A Galveston couple is suing three police officers who they say arrested and beat their 12-year-old daughter after mistaking her for a prostitute.
The officers have filed documents saying their conduct was reasonable in light of the facts they had at the time. Named as defendants are Galveston Police Sgt. Gilbert Gomez and Officers David Roark and Sean Stewart.
Bill Helfand, an attorney for the officers, stressed that the lawsuit allegations have yet to be proven.
"If you go to the courthouse and read any complaint, the allegations are always bombastic," Helfand said. "There's nothing about the allegations that makes them true, just because they've been made."
The suit was filed against the officers individually, not the city of Galveston or the Police Department, on August 22, the last day to file before the statute of limitations ran out.
According to a lawsuit filed in federal court in Galveston, Dymond Larae Milburn went outside her home in the 2000 block of 24th to flip a circuit breaker about 7:45 p.m. on Aug. 22, 2006.
Responding to a call that three white prostitutes were soliciting in the neighborhood, the plainsclothes officers jumped out of an unmarked van on Gomez's orders and one of them grabbed the girl, who is black, the lawsuit states.
The girl contends that the officers did not identify themselves as police and that the officer who grabbed her, later identified as Roark, told her, "You're a prostitute. You're coming with me."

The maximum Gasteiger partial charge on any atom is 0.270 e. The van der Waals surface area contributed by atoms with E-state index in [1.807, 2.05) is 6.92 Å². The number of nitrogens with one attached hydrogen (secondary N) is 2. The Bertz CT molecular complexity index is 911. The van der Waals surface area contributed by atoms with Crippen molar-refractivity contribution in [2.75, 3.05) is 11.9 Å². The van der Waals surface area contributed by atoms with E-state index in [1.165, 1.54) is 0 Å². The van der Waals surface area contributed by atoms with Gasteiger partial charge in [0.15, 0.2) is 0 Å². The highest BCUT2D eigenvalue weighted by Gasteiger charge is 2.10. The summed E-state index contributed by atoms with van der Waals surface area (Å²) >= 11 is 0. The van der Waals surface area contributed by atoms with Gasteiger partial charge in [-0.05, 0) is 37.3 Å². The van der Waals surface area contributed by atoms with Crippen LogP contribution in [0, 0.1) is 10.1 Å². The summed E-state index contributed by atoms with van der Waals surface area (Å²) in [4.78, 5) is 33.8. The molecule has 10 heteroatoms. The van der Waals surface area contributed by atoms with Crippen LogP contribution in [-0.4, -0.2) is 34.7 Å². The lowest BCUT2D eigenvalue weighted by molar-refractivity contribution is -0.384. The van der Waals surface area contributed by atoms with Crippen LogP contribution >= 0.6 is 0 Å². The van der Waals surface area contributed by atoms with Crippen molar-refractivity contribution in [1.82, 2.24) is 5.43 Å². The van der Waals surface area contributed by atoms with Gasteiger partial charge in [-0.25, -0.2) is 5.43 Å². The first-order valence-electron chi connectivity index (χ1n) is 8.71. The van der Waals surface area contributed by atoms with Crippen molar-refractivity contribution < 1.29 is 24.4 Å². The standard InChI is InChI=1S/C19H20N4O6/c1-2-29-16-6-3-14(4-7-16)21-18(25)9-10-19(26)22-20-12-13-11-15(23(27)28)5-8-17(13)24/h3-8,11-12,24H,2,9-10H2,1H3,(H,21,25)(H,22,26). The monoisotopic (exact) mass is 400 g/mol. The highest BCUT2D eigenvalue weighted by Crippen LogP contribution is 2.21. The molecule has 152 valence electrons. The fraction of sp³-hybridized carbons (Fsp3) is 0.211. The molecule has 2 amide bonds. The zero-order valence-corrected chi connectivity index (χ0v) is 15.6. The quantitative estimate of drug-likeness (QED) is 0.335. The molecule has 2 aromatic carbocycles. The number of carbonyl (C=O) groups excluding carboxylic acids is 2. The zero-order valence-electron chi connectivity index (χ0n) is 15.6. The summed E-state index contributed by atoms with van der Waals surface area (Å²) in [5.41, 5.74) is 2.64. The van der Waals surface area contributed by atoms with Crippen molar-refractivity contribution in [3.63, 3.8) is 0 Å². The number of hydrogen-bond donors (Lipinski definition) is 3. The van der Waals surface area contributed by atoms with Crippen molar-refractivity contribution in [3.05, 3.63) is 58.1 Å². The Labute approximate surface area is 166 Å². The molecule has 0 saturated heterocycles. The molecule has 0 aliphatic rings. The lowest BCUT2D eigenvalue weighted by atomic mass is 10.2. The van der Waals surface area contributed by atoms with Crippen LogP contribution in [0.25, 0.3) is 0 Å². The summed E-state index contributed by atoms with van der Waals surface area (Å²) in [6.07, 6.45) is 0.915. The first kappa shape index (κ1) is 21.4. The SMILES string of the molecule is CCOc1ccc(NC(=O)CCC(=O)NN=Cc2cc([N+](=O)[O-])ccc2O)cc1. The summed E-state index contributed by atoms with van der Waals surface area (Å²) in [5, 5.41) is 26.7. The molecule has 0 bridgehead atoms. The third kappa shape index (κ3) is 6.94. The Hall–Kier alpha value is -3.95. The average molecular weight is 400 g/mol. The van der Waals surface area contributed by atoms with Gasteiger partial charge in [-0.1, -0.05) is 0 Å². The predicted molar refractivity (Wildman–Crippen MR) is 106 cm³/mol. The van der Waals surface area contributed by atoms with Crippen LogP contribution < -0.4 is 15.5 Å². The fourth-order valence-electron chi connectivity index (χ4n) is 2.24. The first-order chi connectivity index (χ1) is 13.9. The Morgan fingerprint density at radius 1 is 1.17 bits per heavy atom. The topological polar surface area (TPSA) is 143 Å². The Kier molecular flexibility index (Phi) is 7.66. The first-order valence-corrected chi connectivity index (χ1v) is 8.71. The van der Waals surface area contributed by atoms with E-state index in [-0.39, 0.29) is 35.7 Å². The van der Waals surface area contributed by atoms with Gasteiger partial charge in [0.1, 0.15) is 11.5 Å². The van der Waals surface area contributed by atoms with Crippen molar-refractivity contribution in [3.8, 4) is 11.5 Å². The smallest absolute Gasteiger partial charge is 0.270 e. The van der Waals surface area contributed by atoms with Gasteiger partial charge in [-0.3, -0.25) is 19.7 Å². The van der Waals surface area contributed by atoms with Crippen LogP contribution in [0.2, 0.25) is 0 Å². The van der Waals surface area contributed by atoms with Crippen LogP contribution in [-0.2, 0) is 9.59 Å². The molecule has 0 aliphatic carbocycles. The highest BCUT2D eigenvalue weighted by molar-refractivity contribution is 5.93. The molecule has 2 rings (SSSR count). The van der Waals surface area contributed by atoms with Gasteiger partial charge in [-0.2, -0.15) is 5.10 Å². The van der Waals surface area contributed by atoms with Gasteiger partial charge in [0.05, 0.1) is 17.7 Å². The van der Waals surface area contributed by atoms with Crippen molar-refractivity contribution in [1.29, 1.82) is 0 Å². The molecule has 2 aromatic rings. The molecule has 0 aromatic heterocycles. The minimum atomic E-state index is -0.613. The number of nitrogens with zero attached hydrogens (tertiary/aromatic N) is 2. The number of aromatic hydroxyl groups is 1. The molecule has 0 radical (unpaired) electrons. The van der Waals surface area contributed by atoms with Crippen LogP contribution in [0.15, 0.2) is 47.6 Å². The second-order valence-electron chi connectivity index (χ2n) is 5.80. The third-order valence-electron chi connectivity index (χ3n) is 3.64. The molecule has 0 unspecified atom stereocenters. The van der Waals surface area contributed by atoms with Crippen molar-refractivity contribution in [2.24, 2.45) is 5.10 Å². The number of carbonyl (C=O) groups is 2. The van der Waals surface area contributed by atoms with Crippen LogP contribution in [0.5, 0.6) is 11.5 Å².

Her parents, Wilfred and Emily Milburn, heard her cries for help and came outside to see the hysterical girl hanging on to a tree and screaming "Daddy! Daddy! Daddy!" while two officers hit her in the head, face and throat, the family alleges.
One officer hit the girl in the back of the head with a flashlight during the incident, the lawsuit alleges. The police then left the scene.
Two hours later, Dymond Milburn was examined at the University of Texas Medical Branch emergency room and doctors found she had a sprained wrist, two black eyes, a bloody nose and blood in an ear, according to the lawsuit.
Weeks later, the girl was arrested during classes at Austin Middle School, where she was an honors student, the lawsuit states. She was tried a year later on a charge of resisting arrest, but the judge declared a mistrial on the first day, according to the lawsuit.
Anthony Griffin, the attorney for the Milburns, said the mistrial stemmed from a remark by an officer on the witness stand. A new trial is scheduled for February.
Wilfred Milburn was arrested the next day for interfering with police and assaulting an officer in connection with the incident involving his daughter. Police also found drugs in Milburn's car, Griffin said. He said Milburn pleaded guilty to possession of drugs in exchange for having the other charges dropped.
The Milburn family is asking for unspecified damages for physical injuries and emotional problems.
Helfand said the actions were justifiable, given what the officers knew at the time.
Because the Milburn family never filed any complaint with the police department, the incident was not investigated. The officers remain on the force, a spokesman said.